Jojo Rabbit – Director, Taika Waititi

Jojo is the name of a young German boy growing up in Nazi Germany near the end of World War II. In order not to cause any trouble his mother has allowed him to join the Hitler Youth and he in on the surface a proud Nazi and keen to get better. He has an invisible friend in a caricature Adolf Hitler (played by the director Waititi) who visits him in times of crisis to encourage his devotion to the fatherland. However, Jojo is not really into the whole Nazi thing. He is asked to prove his devotion by killing a rabbit during a Hitler Youth training day and he can’t bring himself to do it earning him the name Jojo Rabbit. While home alone one day he learns that his mother, played by Scarlett Johansson, is actually part of the resistance and is hiding a young Jewish woman in their house. Jojo is conflicted as he grows to be friends with the young woman and realizes that Jews are not the monsters he has been led to believe. All this sounds very dramatic and serious but Waititi is a great satirist and the film manages to be very funny while wrestling with very serious issues. It successfully makes mockery of Hitler, Nazis and anti-Semitism while not minimizing the destructiveness of the kind of populist politics that led to the rise of the Nazis. The audience at the Elgin gave the film a huge standing ovation and the Q and A was excellent. When asked about the theme and his satirical approach, Waititi said that the he felt it was important that the issues of populism and anti-Semitism needed to be brought forward again and again because as a society we very quickly and easily forget the horrors that come with this kind of politics. He noted a recent survey that found over 60% of millennials in the US could not say what Auschwitz was or what happened there. That in itself is frightening. I thought the film was a huge success and it is interesting how it is being received. While the audience was clearly loving it and making it a challenger for the People’s Choice Award, many reviewers have panned it. A quick look at rottentomatoes.com gives it a 55% rating based on 11 reviews: 6 loving it and 5 not so much. Clearly it is a controversial way to take on the issues but my bottom line is that it does it very well.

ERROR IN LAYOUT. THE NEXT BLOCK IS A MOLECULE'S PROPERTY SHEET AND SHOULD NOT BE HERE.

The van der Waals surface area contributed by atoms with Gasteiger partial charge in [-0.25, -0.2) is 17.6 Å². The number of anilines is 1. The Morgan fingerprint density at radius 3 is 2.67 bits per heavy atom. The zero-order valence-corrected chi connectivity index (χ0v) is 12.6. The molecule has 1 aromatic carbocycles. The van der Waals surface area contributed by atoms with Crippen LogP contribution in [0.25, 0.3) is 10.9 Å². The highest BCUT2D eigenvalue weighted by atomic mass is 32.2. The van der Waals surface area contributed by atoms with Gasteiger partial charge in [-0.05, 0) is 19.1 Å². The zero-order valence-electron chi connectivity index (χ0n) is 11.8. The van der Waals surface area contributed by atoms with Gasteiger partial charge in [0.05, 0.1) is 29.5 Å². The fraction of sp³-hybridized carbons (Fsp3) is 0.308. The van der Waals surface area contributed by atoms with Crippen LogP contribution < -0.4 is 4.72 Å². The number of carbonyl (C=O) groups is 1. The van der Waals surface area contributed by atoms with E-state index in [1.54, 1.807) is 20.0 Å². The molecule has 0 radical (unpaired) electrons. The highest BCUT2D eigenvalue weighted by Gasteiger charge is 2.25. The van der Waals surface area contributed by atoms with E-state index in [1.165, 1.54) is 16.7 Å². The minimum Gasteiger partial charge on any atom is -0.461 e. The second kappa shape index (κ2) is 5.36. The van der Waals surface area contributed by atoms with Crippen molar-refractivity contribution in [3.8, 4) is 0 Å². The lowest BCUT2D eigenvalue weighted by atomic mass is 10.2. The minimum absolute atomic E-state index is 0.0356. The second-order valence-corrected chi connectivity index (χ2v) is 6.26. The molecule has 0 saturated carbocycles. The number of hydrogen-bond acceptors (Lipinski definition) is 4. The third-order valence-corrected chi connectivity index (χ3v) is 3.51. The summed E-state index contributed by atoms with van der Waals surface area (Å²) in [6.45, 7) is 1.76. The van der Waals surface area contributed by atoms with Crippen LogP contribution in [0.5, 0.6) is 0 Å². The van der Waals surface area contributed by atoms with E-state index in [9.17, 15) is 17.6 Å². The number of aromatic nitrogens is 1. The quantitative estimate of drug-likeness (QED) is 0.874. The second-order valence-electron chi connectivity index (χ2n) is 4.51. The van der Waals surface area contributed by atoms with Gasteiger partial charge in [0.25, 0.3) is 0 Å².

Leave a Reply

Fill in your details below or click an icon to log in:

WordPress.com Logo

You are commenting using your WordPress.com account. Log Out /  Change )

Google photo

You are commenting using your Google account. Log Out /  Change )

Twitter picture

You are commenting using your Twitter account. Log Out /  Change )

Facebook photo

You are commenting using your Facebook account. Log Out /  Change )

Connecting to %s